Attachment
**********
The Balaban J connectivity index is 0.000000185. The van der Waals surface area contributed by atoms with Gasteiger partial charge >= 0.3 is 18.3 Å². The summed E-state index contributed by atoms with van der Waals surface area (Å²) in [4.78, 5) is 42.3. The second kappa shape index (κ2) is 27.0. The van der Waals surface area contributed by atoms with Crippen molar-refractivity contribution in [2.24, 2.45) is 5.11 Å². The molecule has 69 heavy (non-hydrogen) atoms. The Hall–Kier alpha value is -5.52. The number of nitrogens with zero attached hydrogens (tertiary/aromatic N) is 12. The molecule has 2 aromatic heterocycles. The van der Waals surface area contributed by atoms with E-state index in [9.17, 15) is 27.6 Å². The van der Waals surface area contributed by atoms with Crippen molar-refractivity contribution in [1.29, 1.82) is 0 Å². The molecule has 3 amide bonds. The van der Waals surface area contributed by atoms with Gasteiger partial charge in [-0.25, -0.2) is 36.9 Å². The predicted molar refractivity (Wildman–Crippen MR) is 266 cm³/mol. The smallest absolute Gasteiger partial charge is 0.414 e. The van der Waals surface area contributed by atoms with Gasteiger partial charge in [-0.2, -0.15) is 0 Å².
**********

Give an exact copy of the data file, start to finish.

The Balaban J connectivity index is 0.000000185. The van der Waals surface area contributed by atoms with Gasteiger partial charge >= 0.3 is 18.3 Å². The summed E-state index contributed by atoms with van der Waals surface area (Å²) in [4.78, 5) is 42.3. The second kappa shape index (κ2) is 27.0. The van der Waals surface area contributed by atoms with Crippen molar-refractivity contribution in [2.24, 2.45) is 5.11 Å². The molecule has 69 heavy (non-hydrogen) atoms. The Hall–Kier alpha value is -5.52. The number of nitrogens with zero attached hydrogens (tertiary/aromatic N) is 12. The molecule has 2 aromatic heterocycles. The van der Waals surface area contributed by atoms with E-state index in [9.17, 15) is 27.6 Å². The van der Waals surface area contributed by atoms with Crippen molar-refractivity contribution in [1.29, 1.82) is 0 Å². The molecule has 3 amide bonds. The van der Waals surface area contributed by atoms with Gasteiger partial charge in [-0.25, -0.2) is 36.9 Å². The predicted molar refractivity (Wildman–Crippen MR) is 266 cm³/mol. The smallest absolute Gasteiger partial charge is 0.414 e. The van der Waals surface area contributed by atoms with Gasteiger partial charge in [-0.2, -0.15) is 0 Å².